Elderly Housing Coalition Supports Housing Credit Expansion

Legislation | August 01, 2017 | by Linda Couch

Members of the Elderly Housing Coalition, which LeadingAge coordinates, have asked Senators to co-sponsor legislation to expand and improve the Low Income Housing Tax Credit program. Of the housing credit’s three million homes built since the program’s inception, more than 800,000 are headed by older adults. Currently, the need for additional homes affordable to low income older adults far exceeds supply. 

In a July 31 letter, the Elderly Housing Coalition asks Senators to co-sponsor S. 548, the Affordable Housing Credit Expansion and Improvement Act. 

The bill, Elderly Housing Coalition members say, would make the following improvements to the LIHTC program:

  • Expand the Housing Credit by 50% (Section 101). The bill would increase the annual housing credit allocation authority by 50%, to be phased in over five years, to help address each state’s pressing affordable housing needs.
  • Income Averaging (Section 201) and Basis Boost (Section 309) Provisions Get More Housing Credit Homes to Extremely Low-Income Seniors. These sections will expand the number of homes affordable to extremely low-income seniors and expand local decision making around the Housing Credit’s use.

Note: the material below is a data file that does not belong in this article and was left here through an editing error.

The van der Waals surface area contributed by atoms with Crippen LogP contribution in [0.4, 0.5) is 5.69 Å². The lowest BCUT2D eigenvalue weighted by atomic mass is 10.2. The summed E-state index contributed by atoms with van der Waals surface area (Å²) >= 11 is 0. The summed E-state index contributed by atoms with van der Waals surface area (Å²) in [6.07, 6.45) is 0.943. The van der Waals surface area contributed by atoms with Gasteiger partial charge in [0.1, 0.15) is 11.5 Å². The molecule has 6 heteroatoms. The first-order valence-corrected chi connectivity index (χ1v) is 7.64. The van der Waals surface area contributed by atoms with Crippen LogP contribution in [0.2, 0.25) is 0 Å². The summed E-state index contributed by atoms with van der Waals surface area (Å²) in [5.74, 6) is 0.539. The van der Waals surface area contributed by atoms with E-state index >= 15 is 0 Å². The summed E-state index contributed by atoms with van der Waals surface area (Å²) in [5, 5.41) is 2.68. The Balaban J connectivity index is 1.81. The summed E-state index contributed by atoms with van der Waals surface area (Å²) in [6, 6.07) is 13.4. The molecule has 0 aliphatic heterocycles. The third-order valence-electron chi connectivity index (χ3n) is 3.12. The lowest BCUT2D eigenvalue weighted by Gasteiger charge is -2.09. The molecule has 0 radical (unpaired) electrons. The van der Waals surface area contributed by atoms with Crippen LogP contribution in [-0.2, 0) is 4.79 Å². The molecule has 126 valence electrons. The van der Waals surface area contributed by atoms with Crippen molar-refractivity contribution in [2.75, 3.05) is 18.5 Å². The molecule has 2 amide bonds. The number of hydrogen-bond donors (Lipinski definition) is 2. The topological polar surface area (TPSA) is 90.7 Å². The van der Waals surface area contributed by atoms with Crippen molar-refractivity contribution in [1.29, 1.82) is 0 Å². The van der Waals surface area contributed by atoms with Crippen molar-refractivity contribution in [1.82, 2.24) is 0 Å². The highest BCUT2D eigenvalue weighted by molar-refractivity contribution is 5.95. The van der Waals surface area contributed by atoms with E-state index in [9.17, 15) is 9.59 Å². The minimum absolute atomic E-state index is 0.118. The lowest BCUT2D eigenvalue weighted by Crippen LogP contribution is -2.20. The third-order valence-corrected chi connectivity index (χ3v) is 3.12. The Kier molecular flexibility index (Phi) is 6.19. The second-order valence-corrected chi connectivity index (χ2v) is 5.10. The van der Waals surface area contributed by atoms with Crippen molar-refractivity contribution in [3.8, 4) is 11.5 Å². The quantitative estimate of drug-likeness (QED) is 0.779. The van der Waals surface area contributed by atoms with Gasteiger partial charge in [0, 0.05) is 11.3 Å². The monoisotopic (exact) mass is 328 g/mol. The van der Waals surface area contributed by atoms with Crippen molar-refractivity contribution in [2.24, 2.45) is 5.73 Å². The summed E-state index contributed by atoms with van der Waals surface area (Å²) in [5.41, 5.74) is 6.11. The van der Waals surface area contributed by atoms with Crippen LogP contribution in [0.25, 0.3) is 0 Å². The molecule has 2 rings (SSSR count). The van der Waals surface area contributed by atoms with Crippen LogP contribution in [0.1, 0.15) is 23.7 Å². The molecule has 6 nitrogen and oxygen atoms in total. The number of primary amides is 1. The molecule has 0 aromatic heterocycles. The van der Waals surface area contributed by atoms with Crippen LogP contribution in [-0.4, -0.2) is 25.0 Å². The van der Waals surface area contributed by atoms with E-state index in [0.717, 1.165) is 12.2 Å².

• Tenant Income Flexibility Provision (Section 203) Avoids Displacement While Facilitating Preservation. This will facilitate the preservation of affordable housing, including HUD-subsidized affordable housing, using the housing credit.
  • Voucher Payment Provision (Section 205) Makes Smarter Use of Limited Voucher Resources.
  • Minimum 4% Housing Credit Rate Provision (Section 301) Helps Affordable Housing Preservation. This provision would provide more predictability and flexibility in housing credit financing, allowing developers to target more apartments to lower income households at rents they could afford and make more types of properties financially feasible, especially for affordable housing preservation.
  • Improve Nonprofit Sponsors’ Ability to Keep Properties Affordable After Housing Credit Compliance Period (Section 303). The bill would replace the current right of first refusal with a purchase option to facilitate the ability of nonprofits to maintain housing credit properties beyond Year 15.